A staple of high school and college anthologies, “Harrison Bergeron” is for many students their “first” Vonnegut. In his 2015 essay “Technologies of Amnesia: Teaching ‘Harrison Bergeron’ to the Millennial Generation” (published in Teaching American Literature: A Journal of Theory and Practice), Benjamin Reed, a writer and lecturer at Texas State University, examines the different interpretations of the story and his experiences teaching it to undergraduates.

Reed shared his thoughts with The Daily Vonnegut.

Q: In your essay you write that “Harrison Bergeron” always resonates with students. Why is that?

A: I think partly it’s their age. Most of my students are underclassmen, between 18 and 20. They’ve just made this tremendous, terrifying leap from a small, knowable world into a cosmos of uncertainty. Even if they don’t know it, they have been developing a personalized and reliable moral and philosophical framework from which they get a kind of pleasure by testing it against challenging stories. It’s one of the many reasons literature—especially fiction—needs to be taught heavily in high school and college. Also, because my young students still carry a residue of their teenage years, they’re very keen to notice unfairness, and the failings of well-intended authority figures, because they still bear fresh marks from the trauma of surviving late childhood in the households of their terribly human parents.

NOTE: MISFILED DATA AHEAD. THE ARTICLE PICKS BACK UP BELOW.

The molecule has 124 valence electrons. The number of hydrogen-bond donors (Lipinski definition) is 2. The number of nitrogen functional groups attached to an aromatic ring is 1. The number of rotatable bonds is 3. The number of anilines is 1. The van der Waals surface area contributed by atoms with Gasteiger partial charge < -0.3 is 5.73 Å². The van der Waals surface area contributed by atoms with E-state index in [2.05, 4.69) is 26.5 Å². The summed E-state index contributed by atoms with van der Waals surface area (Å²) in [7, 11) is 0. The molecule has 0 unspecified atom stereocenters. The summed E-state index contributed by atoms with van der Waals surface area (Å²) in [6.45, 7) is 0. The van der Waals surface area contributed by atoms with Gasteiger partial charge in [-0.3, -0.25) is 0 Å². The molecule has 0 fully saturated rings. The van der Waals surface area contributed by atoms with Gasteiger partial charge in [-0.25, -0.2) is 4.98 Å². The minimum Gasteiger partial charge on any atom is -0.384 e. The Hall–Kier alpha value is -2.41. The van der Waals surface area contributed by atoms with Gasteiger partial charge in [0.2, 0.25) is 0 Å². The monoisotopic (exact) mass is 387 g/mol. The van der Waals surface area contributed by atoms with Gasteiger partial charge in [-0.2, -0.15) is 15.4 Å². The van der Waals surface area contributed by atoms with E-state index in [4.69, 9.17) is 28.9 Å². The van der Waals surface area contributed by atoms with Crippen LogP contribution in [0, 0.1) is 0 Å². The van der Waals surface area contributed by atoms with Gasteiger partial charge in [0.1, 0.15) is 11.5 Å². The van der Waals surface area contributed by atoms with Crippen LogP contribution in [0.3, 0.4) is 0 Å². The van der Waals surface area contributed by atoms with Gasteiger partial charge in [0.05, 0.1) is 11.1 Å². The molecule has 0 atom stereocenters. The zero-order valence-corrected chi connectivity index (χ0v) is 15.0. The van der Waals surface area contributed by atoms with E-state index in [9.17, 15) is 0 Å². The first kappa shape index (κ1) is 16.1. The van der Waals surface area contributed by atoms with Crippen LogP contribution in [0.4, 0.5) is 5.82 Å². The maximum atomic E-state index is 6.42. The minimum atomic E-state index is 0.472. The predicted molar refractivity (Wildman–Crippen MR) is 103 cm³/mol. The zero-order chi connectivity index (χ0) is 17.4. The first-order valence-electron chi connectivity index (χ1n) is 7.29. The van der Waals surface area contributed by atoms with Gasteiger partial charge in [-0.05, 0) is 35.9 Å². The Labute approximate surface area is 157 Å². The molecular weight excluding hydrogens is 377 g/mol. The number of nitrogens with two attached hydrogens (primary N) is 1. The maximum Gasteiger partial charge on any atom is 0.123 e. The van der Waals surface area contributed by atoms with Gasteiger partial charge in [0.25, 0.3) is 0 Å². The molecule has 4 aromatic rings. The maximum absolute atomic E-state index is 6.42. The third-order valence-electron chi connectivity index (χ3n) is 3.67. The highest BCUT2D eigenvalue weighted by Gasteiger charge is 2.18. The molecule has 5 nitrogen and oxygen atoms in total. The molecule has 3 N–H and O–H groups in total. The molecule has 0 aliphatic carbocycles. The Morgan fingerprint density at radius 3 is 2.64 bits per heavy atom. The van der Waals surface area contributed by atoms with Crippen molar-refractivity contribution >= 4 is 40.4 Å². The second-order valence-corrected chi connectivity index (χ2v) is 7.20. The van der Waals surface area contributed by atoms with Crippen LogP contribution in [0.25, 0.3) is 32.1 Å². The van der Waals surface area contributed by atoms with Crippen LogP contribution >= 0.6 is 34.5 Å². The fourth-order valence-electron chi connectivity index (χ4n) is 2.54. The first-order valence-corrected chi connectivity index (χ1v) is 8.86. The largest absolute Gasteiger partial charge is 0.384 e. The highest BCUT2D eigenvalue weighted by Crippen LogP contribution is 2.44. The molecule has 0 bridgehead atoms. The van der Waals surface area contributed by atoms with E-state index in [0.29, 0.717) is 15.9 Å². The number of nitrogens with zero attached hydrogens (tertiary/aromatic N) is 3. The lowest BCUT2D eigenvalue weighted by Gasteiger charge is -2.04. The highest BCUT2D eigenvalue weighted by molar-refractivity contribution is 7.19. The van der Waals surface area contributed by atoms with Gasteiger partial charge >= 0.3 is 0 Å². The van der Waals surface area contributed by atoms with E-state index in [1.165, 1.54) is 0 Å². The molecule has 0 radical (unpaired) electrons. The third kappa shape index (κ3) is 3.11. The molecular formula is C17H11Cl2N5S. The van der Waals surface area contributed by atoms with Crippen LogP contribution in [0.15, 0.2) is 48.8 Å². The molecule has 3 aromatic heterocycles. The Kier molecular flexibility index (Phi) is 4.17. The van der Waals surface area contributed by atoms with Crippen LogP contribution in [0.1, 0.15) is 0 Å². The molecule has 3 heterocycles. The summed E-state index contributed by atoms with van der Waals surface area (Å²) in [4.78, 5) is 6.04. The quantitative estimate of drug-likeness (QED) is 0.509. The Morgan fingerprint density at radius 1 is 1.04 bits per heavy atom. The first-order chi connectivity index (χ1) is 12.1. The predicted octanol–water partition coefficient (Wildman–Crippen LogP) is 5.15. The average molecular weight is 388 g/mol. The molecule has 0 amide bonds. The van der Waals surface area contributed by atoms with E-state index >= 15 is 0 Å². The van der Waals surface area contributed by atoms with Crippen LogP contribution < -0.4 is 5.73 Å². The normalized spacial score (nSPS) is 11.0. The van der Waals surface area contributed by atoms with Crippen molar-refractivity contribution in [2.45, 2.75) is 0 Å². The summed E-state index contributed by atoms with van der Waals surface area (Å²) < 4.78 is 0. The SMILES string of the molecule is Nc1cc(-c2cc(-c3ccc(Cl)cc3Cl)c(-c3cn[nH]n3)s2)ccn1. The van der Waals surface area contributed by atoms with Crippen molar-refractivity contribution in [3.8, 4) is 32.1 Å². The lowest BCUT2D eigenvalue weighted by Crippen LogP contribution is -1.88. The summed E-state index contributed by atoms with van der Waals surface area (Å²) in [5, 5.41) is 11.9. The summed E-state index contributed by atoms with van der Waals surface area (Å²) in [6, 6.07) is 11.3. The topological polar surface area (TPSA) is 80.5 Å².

There is also the disquieting terror of seeing a lost child erased from his parents’ memory, which has to click, if only on a preconscious level, with young people who have recently left home for the first time.

For the complete interview, follow the link below:

Teaching “Harrison Bergeron” – An Interview with Benjamin Reed

Vonnegut Trivia – Week of May 28, 2017

To commemorate Memorial Day, this week’s question is about Kurt’s military service during World War II.

What was Vonnegut’s “job” as a soldier in the 423rd Regiment, Second Division?

a) Machine Gunner     b) Chaplain’s Assistant   c) Scout      d) Medic

Check back next week for the correct response.  The answer to last week’s question:

The name of the doomed cruise ship in Galapagos was the Bahia de Darwin.

 

Vonnegut Trivia – Week of May 14, 2017

This week’s question is in honor of Mother’s Day:

What was Vonnegut’s mother Edith’s maiden name?

The answer to last week’s question: The Parker Brother’s game that predicts the future in the novel Hocus Pocus is named GRIOT.

For more, be sure to check out this interview with noted Vonnegut scholar Jerome Klinkowitz.  Click below to read the full interview:

Interview with Jerome Klinkowitz